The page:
The wing was designed by architects, Messrs. Stephenson and Meldrum to blend as much as possible with the original building. Graham Phillips, the builder, completed the work quickly and the formal opening by the Lord Bishop of Liverpool, took place on 16th November.

The Rev Eric Thornton had the ability and enthusiasm to organise women’s committees for fund raising and rendering many other practical services and he established the first ladies’ auxiliaries in Victoria working for a charity – a pattern soon copied by others.

The new dining room, kitchen facilities and staff accommodation helped considerably as the number of boys living at the home grew to nearly 100, and with the arrival of the first ‘English’ boys in 1949, The St John’s Homes became the first church migrant agency in Victoria.

A period of considerable building activity took place over the next few years. A Working Boys Hostel opened on November 29th 1953 and the following year a gymnasium was completed. To allow for four ‘cottages’ to accommodate forty four boys to be built, it was necessary to remove the timber buildings that had been relocated from the early days at Auburn. On 5th June 1954 the Bishop of Geelong laid the foundation stone for the four new cottages and on June 12th the following year, the cottages were opened by His Grace, The Archbishop of Melbourne.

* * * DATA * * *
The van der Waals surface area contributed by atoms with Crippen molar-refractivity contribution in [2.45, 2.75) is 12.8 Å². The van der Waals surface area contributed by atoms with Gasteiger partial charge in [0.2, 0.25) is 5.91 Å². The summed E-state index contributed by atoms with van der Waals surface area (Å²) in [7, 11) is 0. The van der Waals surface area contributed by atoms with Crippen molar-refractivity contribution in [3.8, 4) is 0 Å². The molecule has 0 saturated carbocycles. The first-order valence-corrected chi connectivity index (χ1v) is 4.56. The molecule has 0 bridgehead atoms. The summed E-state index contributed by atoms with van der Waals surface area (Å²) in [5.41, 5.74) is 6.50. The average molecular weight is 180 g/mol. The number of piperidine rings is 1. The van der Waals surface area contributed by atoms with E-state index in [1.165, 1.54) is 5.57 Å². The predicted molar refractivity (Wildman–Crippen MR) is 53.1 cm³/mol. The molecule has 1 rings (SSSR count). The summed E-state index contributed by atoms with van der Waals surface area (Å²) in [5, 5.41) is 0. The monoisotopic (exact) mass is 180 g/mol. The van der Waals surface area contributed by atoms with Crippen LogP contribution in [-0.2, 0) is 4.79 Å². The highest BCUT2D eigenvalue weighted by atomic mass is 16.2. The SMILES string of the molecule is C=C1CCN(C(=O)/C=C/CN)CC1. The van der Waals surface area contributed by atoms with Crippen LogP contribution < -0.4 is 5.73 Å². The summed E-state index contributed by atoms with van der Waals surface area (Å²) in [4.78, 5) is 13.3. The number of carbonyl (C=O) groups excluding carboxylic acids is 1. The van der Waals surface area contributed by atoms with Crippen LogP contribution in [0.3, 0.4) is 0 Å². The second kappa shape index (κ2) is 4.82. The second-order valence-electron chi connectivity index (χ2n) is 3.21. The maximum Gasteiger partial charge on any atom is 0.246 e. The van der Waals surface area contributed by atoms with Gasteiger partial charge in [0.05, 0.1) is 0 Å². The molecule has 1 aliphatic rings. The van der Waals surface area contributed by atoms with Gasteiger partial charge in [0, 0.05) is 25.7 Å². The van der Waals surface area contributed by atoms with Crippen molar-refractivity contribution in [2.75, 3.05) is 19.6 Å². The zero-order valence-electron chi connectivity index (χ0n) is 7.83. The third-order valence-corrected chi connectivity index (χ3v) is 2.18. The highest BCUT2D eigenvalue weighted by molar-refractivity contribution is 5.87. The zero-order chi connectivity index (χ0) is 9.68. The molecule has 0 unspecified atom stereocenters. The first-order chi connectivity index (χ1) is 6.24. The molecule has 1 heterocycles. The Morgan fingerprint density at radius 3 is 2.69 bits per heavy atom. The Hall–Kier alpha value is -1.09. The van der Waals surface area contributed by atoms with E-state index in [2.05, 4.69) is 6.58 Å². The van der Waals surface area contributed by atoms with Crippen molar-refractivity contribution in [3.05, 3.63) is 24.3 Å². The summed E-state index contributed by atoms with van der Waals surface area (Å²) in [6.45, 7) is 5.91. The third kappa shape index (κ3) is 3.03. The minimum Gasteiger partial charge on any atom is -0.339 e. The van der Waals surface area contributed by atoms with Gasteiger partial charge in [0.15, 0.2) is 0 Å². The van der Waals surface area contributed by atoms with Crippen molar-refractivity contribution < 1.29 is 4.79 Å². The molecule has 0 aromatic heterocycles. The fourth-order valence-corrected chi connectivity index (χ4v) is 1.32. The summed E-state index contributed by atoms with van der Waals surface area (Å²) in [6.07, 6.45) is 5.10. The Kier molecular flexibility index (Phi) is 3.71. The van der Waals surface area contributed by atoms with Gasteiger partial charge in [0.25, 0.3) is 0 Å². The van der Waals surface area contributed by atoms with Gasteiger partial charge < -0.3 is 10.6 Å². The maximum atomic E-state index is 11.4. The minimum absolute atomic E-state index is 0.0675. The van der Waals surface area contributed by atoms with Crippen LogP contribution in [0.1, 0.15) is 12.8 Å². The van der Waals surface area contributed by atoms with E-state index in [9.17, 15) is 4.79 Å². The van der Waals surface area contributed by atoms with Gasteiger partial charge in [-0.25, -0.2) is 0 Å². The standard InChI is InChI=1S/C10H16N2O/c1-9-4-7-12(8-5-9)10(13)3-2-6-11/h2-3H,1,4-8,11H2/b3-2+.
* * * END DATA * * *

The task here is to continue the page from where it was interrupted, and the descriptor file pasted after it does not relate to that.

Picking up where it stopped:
The site surrounding the Shrublands mansion became a hive of even greater activity. Concerts, as well as sporting events took place in the gym, and in 1959 another cottage was opened by Sir George Coles. The ideas of institutional care were changing throughout the world and under the guidance of the Reverend Neale Molloy (later Canon Molloy), St John’s took a leading role. Institutional care was replaced by the Cottage System, where 8-10 children would each be under the care of a house father and house mother. Under the Cottage System, St John’s Homes now officially cared for both boys and girls, and St John’s was the first Agency to introduce the Cottage System. A family clinic opened, half way houses for youths commenced and in 1969, Shrublands mansion was refurbished as a Hostel for Boys from the Country.

The Hindson link continued with the generous gift in 1970, of their holiday house Seacombe located at Sorrento, by their last surviving daughter Miss Elsie Hindson, whose mother had given the Shrublands mansion to the Home in 1923.

The need for new approaches, new knowledge and greater skills became evident and by the year 2000 the Shrublands mansion had fallen into disrepair and many of the outer buildings, once brimming with the sounds of youngsters, lay silent and empty. The property was sold to a developer and for several years the local residents worked hard to ensure that the Shrublands mansion and its historic link to Canterbury, was saved for generations to come.

The property was listed on the Heritage Victoria Register in 2003 and the Shrublands mansion was purchased by the Williams Family.

© Robin Da Costa-Adams. Reproduced by permission.